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Beyoncé and daughter Blue Ivy Carter make history at the 63rd annual Grammy Awards

Beyoncé and daughter Blue Ivy Carter made history Sunday night at the 63rd annual Grammy Awards. Beyoncé became the most decorated female Grammys winner with 28 while her 9-year old daughter became the second-youngest Grammys winner ever. Beyoncé was the most nominated artist of the night, up in nine categories.

The iconic singer secured four wins — for Best Music Video for "Brown Skin Girl," Best Rap Performance and Best Rap Song for her collaboration with Megan Thee Stallion for "Savage," and Best R&B Performance for "Black Parade."

Blue Ivy Carter won her first Grammy for the "Brown Skin Girl" music video after getting a writing credit on her mother's song.  Leah Peasall was 8 when The Peasall Sisters won album of the year at the 2002 ceremony for their appearance on the T Bone Burnett-produced "O Brother, Where Art Thou?" soundtrack.

Taylor Swift made Grammys history of her own, when her album "folklore" won album of the year, making her the first female artist to win that honor award three times.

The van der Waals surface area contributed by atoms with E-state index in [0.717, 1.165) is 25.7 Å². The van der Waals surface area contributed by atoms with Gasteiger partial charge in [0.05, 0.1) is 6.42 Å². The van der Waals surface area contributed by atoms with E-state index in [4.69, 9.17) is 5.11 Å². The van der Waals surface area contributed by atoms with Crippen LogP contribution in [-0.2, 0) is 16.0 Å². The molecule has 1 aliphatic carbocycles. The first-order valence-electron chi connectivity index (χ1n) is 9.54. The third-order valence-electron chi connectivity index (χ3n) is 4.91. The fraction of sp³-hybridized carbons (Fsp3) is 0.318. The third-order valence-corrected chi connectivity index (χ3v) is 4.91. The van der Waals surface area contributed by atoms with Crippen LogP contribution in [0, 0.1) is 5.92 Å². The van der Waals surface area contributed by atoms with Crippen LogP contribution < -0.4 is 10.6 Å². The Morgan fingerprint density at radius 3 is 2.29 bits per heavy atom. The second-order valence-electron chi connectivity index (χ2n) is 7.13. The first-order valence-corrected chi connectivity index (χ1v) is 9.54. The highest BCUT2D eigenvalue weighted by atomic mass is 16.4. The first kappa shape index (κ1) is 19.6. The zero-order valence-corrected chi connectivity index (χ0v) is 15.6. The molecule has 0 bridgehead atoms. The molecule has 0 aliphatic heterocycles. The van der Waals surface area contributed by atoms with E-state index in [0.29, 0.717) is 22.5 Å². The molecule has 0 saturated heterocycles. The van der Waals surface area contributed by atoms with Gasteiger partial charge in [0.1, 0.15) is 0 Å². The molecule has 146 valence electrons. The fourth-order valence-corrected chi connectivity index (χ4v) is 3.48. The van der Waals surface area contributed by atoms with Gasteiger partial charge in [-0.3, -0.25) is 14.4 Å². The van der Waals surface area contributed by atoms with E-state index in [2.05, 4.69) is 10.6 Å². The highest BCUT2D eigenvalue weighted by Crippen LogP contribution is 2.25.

Beyoncé Wins Best R&B Performance At 2021 GRAMMY Awards by CBS on YouTube

As she won best R&B performance for "Black Parade," which was released on Juneteenth, Beyoncé said onstage, "As an artist I believe it's my job, and all of our jobs, to reflect time and it's been such a difficult time." She went on to say she created the song to honor the "beautiful Black kings and queens" in the world. "This is such a magical night," she added.

Beyoncé now ties producer and multi-instrumentalist Quincy Jones for second place among all Grammy winners. They're only behind the late conductor Georg Solti, who is the biggest Grammy winner with 31. 

Her husband, rapper Jay-Z, also won a Grammy during the night, his 23rd such award, sharing the best rap song win with his wife since he co-wrote "Savage."

Beyoncé opted out of performing at this year's Grammys following The Weeknd's boycott of the award show. That followed his being snubbed from nominations this year, which spotlighted controversy swarming around the Recording Academy's allegedly biased voting system.

Trevor Noah of "The Daily Show" (a division of ViacomCBS) hosted the ceremony from the Los Angeles Convention Center, and as with other award shows held during the pandemic, there was no audience for the Grammys this year. The show featured pre-taped performances and attendees wore masks and sat, socially distanced, at small round tables.

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